One major aspect or focus of the Avenues of Honour Project is about preserving and restoring commemorative tree plantings and honouring the memory of those who served or made the supreme sacrifice on behalf of our nation. A single commemoratove planting deserves the same care and attention as a group or cluster of trees or a formally planted avenue. In whatever fashion or whatever number of plantings, the aspiration in the first instance is to commemorate ALL those men and women who made the supreme sacrifice.
      It will be important to verify the link between your surviving Beulah trees and the RSL or war history connection.
      Thanks again for your query. We welcome any updates you can provide.
      Regards, AoH Team

      Reply
  6. susan cooke

    Thank you for the site. I couldn’t, find Terang Vic on the search . I would walk home from school in the 60 s with my friends under the trees along the High St and Thompson St. ,as the seasons and years passed. All children had an unsaid respect for the “avenue” as on extension of home and part of our being so we ” belonged”. To my knowledge the trees are on the National Trust registrar. Regard Sue Cooke

    Reply
    1. editor

      Hi Sue,
      Thanks for your prompt. It’s local community interest and shared personal stories like yours that continue to boost awareness of our avenues of honour. Thank you for your information. We will continue our investigations and anything else you can tell us would be greatly appreciated. We’d love for you to help find images for the Terang site that could be posted on our Flickr pages.
      Regards, The AoH Team

      Reply
  7. editor

    Hi once again Jillienne,
    I apologise for apparently losing the details of your submission and to see that your original post has disappeared into the ether,
    If you are still watching can you please repost or email me, David Lawry at david@avenuesofhonour.org
    I am very keen to make up for any inconvenience we have caused the community at Moleswoth.

    Reply
    1. editor

      Hi Stuart,
      I hadn’t heard about this but note that the Council mid last year was beginning to make an inventory of all culturally significant assetts including some Sugar Gums and an Angophora anecdotely linked with the Boer War.
      I also note that in 1999 the Boer War Memorial was rededicated to those who fell in all wars.
      It would be terrific to learn that these trees are as claimed by many and to have them protected.
      Let me know more please Stuart.
      David

      Reply
  8. Alastair Davison

    Although not an Avenue of Honour in the strictest sense, the 2/24 Battalion Association (remembering the men of ‘Wangaratta’s Own’) has a memorial drive, Roll of Honour and a line of 24 trees in two rows at the Wangaratta Cemetery (the main entrance off Mason Street). The large bluestone wall has a centrepiece with the Roll of Honour, with individual plaques of members of the Battalion who have died since WW2.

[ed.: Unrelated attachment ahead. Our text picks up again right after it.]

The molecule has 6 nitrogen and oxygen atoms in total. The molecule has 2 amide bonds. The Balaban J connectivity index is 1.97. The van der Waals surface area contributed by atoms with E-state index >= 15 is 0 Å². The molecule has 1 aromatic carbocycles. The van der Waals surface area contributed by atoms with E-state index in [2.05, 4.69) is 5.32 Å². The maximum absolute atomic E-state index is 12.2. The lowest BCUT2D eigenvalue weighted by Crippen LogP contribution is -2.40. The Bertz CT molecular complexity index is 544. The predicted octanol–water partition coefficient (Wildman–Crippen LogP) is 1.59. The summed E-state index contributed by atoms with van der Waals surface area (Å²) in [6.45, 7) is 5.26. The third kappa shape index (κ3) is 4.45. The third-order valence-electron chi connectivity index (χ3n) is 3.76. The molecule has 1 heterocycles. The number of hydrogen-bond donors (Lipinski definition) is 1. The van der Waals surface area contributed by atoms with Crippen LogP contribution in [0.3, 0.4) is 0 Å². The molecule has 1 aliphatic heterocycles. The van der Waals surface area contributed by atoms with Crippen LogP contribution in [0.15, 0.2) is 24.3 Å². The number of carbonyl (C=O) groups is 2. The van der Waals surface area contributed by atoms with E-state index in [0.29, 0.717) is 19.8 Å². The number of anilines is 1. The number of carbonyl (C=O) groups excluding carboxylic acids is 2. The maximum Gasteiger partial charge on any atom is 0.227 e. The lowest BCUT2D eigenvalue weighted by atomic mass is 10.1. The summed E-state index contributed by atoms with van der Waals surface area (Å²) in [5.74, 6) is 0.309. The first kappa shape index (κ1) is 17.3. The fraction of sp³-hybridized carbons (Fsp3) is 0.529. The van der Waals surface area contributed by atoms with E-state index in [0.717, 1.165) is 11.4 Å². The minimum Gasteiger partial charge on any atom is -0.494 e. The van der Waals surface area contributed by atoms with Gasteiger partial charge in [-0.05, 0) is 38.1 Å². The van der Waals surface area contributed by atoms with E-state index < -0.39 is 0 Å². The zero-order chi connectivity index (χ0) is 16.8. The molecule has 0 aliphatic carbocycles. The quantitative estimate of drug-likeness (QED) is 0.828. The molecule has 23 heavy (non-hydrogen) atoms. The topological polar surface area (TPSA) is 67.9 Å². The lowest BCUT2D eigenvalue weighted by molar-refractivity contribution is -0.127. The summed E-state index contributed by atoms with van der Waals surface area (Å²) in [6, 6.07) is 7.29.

Further details and images can be provided if desired.
    Congratulations on a great initiative to catalogue the Avenues of Honour.
    Regards
    Alastair Davison.

    Reply
    1. editor

      Hi Alastair.
      Thanks for your kind words and support for the AoH Project.
      We’d be delighted to accept any further information and images that could be published (with appropriate permissions) on this website.
      All the best from the AoH Team.

      Reply
  9. Bernie Conroy

    Hi,

    I wanted to bring to your attention the AOH at Cardinia, Vic. It is located at the Cardinia Recreation Reserve in Ballarto Rd, Cardinia and consists of 25 pin-oaks on the Eastern side of the oval. The trees commerate the 25 local men and women (including my father and uncle) who served during WW2. Each tree has a small name plate.
    It would be great if this location could be added to your site and map.

    Regards
    Bernie Conroy

    Reply
  10. Laurie Coulston

    Hi
    Can you or any readers please give me a reference to and were I might find documents on the Kiewa Avenue of Honour. Anecdotes are also welcome.

    I believe this was originally started with Eucalypts and ran across the river flats to Tangambalanga were American Walnuts were planted one of which has been preserved by the Shire of Indigo and is doing very well as it has survived the saws of the power and road organisations.
    Please reply with any information to george.coulston3@bigpond.com
    Thanks in anticipation Laurie

    Reply
  11. Inside History Magazine

    Between 2014 and 2018, Australians will produce and participate in many significant World War One centenary projects, both big and small. We are creating an online resource that will bring all of these Australian projects together in the one place.

    World War One Link was conceived of by the history-loving team at the successful publication Inside History who received a Your Community Heritage Program grant to initiate the website. Currently Australians are faced with a large volume of information about centenary actives at a state, national, regional, local and individual level. World War One Link provides a place to connect and showcase this work during this important anniversary.

    We would love you to join our partners and other participants by adding your WWI Avenues of Honour projects to our online database.

    Please contact us on the above email or register your interest via our website, and we will forward details for what we require to promote your project. If there are any other readers of your website who are undertaking projects for WWI, we also encourage them to submit details of their projects. We are aiming for the site to be launched around mid June.

    Looking forward to hearing from you,

    The World War One Link Team

    Reply
    1. editor

      Congratulations Lee on a stunning site for the Bacchus Marsh avenue.
      We’re positive the information will be of interest to a broad audience.
      All the best,
      The AoH Team

      Reply